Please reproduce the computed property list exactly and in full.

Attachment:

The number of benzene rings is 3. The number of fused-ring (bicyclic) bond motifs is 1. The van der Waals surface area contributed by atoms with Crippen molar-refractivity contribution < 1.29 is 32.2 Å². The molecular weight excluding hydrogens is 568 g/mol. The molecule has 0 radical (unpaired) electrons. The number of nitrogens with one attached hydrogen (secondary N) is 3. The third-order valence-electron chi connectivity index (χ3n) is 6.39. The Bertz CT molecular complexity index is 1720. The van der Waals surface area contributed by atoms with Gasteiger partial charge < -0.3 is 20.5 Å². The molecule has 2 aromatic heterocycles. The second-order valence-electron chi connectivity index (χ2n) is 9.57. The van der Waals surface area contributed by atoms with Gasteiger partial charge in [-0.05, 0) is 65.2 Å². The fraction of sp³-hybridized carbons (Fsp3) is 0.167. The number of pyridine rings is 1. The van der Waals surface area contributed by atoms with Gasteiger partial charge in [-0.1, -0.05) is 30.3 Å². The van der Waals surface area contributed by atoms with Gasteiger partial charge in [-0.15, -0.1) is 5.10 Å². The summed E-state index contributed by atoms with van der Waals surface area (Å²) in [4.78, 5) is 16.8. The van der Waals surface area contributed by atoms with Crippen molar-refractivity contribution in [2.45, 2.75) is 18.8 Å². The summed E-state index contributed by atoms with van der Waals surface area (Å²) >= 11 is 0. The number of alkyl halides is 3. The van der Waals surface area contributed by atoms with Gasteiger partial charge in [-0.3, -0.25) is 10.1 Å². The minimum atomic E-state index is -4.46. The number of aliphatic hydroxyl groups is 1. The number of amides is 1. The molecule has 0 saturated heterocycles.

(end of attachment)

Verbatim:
The number of benzene rings is 3. The number of fused-ring (bicyclic) bond motifs is 1. The van der Waals surface area contributed by atoms with Crippen molar-refractivity contribution < 1.29 is 32.2 Å². The molecular weight excluding hydrogens is 568 g/mol. The molecule has 0 radical (unpaired) electrons. The number of nitrogens with one attached hydrogen (secondary N) is 3. The third-order valence-electron chi connectivity index (χ3n) is 6.39. The Bertz CT molecular complexity index is 1720. The van der Waals surface area contributed by atoms with Gasteiger partial charge < -0.3 is 20.5 Å². The molecule has 2 aromatic heterocycles. The second-order valence-electron chi connectivity index (χ2n) is 9.57. The van der Waals surface area contributed by atoms with Gasteiger partial charge in [-0.05, 0) is 65.2 Å². The fraction of sp³-hybridized carbons (Fsp3) is 0.167. The number of pyridine rings is 1. The van der Waals surface area contributed by atoms with Gasteiger partial charge in [-0.1, -0.05) is 30.3 Å². The van der Waals surface area contributed by atoms with Gasteiger partial charge in [-0.15, -0.1) is 5.10 Å². The summed E-state index contributed by atoms with van der Waals surface area (Å²) in [4.78, 5) is 16.8. The van der Waals surface area contributed by atoms with Crippen molar-refractivity contribution in [2.45, 2.75) is 18.8 Å². The summed E-state index contributed by atoms with van der Waals surface area (Å²) >= 11 is 0. The number of alkyl halides is 3. The van der Waals surface area contributed by atoms with Gasteiger partial charge in [-0.3, -0.25) is 10.1 Å². The minimum atomic E-state index is -4.46. The number of aliphatic hydroxyl groups is 1. The number of amides is 1. The molecule has 0 saturated heterocycles.